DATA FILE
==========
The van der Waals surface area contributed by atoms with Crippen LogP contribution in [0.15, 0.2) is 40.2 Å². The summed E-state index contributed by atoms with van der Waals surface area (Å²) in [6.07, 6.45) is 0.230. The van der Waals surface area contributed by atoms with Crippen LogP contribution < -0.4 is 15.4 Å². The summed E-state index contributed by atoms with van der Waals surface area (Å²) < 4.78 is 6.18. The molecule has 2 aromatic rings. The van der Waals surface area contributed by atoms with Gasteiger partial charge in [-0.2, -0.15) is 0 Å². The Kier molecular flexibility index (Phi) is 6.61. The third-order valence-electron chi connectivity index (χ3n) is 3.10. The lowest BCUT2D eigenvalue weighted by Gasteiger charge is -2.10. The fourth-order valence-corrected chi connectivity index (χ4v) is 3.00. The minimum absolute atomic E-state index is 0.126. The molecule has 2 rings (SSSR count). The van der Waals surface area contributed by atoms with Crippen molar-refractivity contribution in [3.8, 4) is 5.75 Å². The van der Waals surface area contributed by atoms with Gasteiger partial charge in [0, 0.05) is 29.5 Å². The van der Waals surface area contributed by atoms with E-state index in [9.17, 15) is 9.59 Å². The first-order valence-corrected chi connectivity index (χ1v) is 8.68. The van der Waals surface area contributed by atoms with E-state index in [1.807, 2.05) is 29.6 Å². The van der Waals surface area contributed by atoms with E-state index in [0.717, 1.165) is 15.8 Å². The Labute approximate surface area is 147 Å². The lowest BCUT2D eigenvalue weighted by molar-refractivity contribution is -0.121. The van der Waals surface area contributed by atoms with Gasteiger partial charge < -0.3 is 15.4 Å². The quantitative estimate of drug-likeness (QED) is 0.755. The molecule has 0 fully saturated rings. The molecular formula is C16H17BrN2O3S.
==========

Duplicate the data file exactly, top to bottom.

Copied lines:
The van der Waals surface area contributed by atoms with Crippen LogP contribution in [0.15, 0.2) is 40.2 Å². The summed E-state index contributed by atoms with van der Waals surface area (Å²) in [6.07, 6.45) is 0.230. The van der Waals surface area contributed by atoms with Crippen LogP contribution < -0.4 is 15.4 Å². The summed E-state index contributed by atoms with van der Waals surface area (Å²) < 4.78 is 6.18. The molecule has 2 aromatic rings. The van der Waals surface area contributed by atoms with Gasteiger partial charge in [-0.2, -0.15) is 0 Å². The Kier molecular flexibility index (Phi) is 6.61. The third-order valence-electron chi connectivity index (χ3n) is 3.10. The lowest BCUT2D eigenvalue weighted by Gasteiger charge is -2.10. The fourth-order valence-corrected chi connectivity index (χ4v) is 3.00. The minimum absolute atomic E-state index is 0.126. The molecule has 2 rings (SSSR count). The van der Waals surface area contributed by atoms with Crippen molar-refractivity contribution in [3.8, 4) is 5.75 Å². The van der Waals surface area contributed by atoms with Gasteiger partial charge in [0, 0.05) is 29.5 Å². The van der Waals surface area contributed by atoms with E-state index in [9.17, 15) is 9.59 Å². The first-order valence-corrected chi connectivity index (χ1v) is 8.68. The van der Waals surface area contributed by atoms with E-state index in [1.807, 2.05) is 29.6 Å². The van der Waals surface area contributed by atoms with E-state index in [0.717, 1.165) is 15.8 Å². The Labute approximate surface area is 147 Å². The lowest BCUT2D eigenvalue weighted by molar-refractivity contribution is -0.121. The van der Waals surface area contributed by atoms with Gasteiger partial charge < -0.3 is 15.4 Å². The quantitative estimate of drug-likeness (QED) is 0.755. The molecule has 0 fully saturated rings. The molecular formula is C16H17BrN2O3S.